Texas Weaves a Framework for E- Gov
Smart shoppers know that it pays to do your homework before putting down
money for a big-ticket item. And Texas has made that a basic principle of
its new strategy to move government services to the Internet.
When the Texas Legislature last year passed a bill directing the state's
Department of Information Resources (DIR) to determine the feasibility of
conducting government transactions via the Internet, it included a provision
for a demo project to find products and services required to support electronic
Now, with both the project and the feasibility study past the halfway
mark, the legislature's call for starting small and then spreading core
technologies to fit the diverse needs of the state's agencies is starting
to seem downright prescient.
The task force DIR created to carry out the legislature's mandate began
its work by surveying state agencies and universities to determine which
e-commerce functions are most commonly required in transaction-based applications.
The resulting list of technologies, including directory services, security,
authentication, digital signatures, electronic forms and payment collection,
is at the heart of the Framework for Electronic Government business portal
and payment system.
The electronic framework project is designed to test a whole layer of
common e-commerce functions, said Phil Barrett, director of e-business,
technology research and agency assistance for DIR. "We want to get the infrastructure
in place to make sure that each agency has the common layer that everyone
needs, and that it's secure and private. We'll test the portal with smaller
applications and make sure it's sound before making it available to a larger
The framework, scheduled for use by May, will smooth the path to e-commerce
on both sides of a typical transaction, Texas officials said. For agencies,
the ability to tailor best-of-class e-commerce functions to a particular
set of services is expected to speed the move from paper-based forms and
manual fee collection to electronic systems. At the same time, the ability
to offer state and local services through a single uniform portal promises
to make it easier for people to interact with government.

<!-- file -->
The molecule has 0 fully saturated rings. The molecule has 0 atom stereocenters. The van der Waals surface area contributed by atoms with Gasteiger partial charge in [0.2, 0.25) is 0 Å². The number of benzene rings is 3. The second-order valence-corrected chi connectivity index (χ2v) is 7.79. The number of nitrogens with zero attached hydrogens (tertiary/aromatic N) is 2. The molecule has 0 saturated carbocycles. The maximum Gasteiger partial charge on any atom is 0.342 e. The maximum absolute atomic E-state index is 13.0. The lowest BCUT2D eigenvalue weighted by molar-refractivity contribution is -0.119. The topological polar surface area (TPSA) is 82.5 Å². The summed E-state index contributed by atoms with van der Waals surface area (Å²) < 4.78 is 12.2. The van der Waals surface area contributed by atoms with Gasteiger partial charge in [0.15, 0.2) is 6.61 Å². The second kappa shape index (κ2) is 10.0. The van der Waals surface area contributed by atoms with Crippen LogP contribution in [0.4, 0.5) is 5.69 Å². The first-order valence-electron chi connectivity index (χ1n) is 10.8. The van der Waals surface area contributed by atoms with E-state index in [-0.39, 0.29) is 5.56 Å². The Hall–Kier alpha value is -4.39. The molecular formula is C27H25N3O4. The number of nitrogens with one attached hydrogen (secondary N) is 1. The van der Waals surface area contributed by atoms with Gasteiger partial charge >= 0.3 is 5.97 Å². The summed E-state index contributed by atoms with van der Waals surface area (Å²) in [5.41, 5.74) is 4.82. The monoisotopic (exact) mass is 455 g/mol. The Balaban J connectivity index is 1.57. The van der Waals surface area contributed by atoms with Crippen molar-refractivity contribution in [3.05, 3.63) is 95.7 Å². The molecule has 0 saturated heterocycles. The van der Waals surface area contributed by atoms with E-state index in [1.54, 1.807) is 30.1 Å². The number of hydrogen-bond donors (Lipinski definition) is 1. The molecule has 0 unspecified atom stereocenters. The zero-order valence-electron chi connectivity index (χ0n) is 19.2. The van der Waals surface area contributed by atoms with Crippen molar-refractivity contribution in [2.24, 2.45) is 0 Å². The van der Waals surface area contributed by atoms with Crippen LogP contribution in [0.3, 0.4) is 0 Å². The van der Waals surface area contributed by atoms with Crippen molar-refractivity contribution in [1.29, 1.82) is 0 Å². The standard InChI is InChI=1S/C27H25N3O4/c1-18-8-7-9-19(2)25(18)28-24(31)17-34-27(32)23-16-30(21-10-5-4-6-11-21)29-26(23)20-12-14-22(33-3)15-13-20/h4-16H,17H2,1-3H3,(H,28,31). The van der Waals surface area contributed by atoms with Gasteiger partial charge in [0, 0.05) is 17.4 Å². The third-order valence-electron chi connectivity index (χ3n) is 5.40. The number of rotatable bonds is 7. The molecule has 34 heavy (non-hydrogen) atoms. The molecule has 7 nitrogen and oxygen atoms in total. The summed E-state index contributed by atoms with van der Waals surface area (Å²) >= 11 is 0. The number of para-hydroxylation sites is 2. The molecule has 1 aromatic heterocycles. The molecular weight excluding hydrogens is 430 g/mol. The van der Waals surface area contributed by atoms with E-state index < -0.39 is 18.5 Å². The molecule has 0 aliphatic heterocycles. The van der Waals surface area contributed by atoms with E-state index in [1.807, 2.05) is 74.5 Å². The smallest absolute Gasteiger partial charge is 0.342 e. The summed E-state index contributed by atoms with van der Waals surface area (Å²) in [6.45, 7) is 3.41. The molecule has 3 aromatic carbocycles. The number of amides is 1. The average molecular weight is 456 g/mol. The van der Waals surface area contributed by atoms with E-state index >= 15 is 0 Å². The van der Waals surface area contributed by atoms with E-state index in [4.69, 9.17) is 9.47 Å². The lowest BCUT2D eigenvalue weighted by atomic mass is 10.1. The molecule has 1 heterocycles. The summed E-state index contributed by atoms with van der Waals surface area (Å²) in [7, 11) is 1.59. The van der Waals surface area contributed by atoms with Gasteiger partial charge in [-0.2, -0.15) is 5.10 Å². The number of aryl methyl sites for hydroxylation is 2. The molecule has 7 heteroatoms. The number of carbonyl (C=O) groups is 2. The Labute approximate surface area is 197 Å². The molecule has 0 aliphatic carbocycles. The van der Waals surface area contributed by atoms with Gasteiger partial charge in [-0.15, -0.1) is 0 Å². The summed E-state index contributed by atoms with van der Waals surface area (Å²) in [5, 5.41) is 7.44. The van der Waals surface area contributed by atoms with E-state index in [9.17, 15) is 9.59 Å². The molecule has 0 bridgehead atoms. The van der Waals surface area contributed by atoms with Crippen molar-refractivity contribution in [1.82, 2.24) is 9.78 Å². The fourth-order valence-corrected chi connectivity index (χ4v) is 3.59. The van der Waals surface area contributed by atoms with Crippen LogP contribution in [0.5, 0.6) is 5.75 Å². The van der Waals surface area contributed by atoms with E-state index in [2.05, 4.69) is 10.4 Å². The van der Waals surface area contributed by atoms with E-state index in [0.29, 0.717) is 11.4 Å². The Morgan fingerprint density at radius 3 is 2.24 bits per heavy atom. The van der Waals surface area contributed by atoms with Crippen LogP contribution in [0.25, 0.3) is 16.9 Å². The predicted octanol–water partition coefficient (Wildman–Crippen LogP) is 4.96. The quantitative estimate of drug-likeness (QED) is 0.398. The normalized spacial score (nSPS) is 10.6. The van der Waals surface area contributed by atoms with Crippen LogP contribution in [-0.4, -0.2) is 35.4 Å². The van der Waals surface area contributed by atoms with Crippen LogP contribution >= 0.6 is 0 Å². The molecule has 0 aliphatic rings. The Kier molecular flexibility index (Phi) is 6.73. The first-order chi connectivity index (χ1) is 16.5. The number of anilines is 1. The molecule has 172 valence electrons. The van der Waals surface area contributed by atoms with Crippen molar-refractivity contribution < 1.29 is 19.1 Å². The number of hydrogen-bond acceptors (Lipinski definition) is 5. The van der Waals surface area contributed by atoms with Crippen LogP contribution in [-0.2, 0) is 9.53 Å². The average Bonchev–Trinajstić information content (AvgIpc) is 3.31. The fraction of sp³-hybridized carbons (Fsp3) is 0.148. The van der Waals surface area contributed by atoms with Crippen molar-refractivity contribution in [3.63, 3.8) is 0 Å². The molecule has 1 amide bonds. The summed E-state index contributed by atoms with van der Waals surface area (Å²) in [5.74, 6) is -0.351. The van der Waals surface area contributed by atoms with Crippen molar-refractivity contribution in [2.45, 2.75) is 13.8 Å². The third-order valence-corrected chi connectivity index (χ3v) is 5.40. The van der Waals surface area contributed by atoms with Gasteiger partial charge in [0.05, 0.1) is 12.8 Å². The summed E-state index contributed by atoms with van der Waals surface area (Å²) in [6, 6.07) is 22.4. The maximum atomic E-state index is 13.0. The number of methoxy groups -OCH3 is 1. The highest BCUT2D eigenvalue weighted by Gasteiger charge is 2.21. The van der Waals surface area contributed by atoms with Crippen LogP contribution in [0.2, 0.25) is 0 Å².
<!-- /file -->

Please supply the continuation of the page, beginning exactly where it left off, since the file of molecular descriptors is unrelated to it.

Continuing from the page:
"We are a very decentralized state, and we have to take into account
that each agency may want to deliver its services to its constituents in
a different way," said Gary Thompson, executive director of the Texas Electronic
Commerce Association and a member Electronic Government Task Force.
"But when citizens interact with the government, they may not know whether
a particular service is offered at the state or county or local level,"
Thompson said. "We're trying to develop a portal that provides a single
point of access for citizens while still taking each agency's needs into
Initially, the framework demo project will target services such as interactive
license renewal for real estate agents and electronic applications and fee
collection for well-drilling permits, Barrett said. Then, as agencies' comfort
levels rise, the system will be expanded to handle high-volume applications
such as driver's license renewals.
The biggest portion of the framework is the payment portal, Barrett
said. The state Comptroller's Office will use it to collect sales taxes,
starting with taxes less than $500.
The demo project approach has interested vendors hoping to access the
revenue streams generated by state services. But Texas is proving to be
a shrewd shopper. The project's request for offer specified that the portal
- including all hardware, software and support necessary for building and
installing the e-commerce gateway - be provided at no cost to the state.
Each vendor must provide a model for how it would recoup its costs, Barrett
Barrett outlined several potential methods that vendors might use to
generate income, including:
* Transaction fees, in which a fee is charged for additional services,
or convenience fees for services such as license renewals via mail.
* Value-added or subscription services, which allow the vendor to repackage
data into industry-specific form and sell it.
* Cost savings or revenue sharing, in which the vendor estimates the
amount of savings or additional revenue that a given application will generate
and then shares that money with the state.
The request for offers closed in mid-January, and proposals are now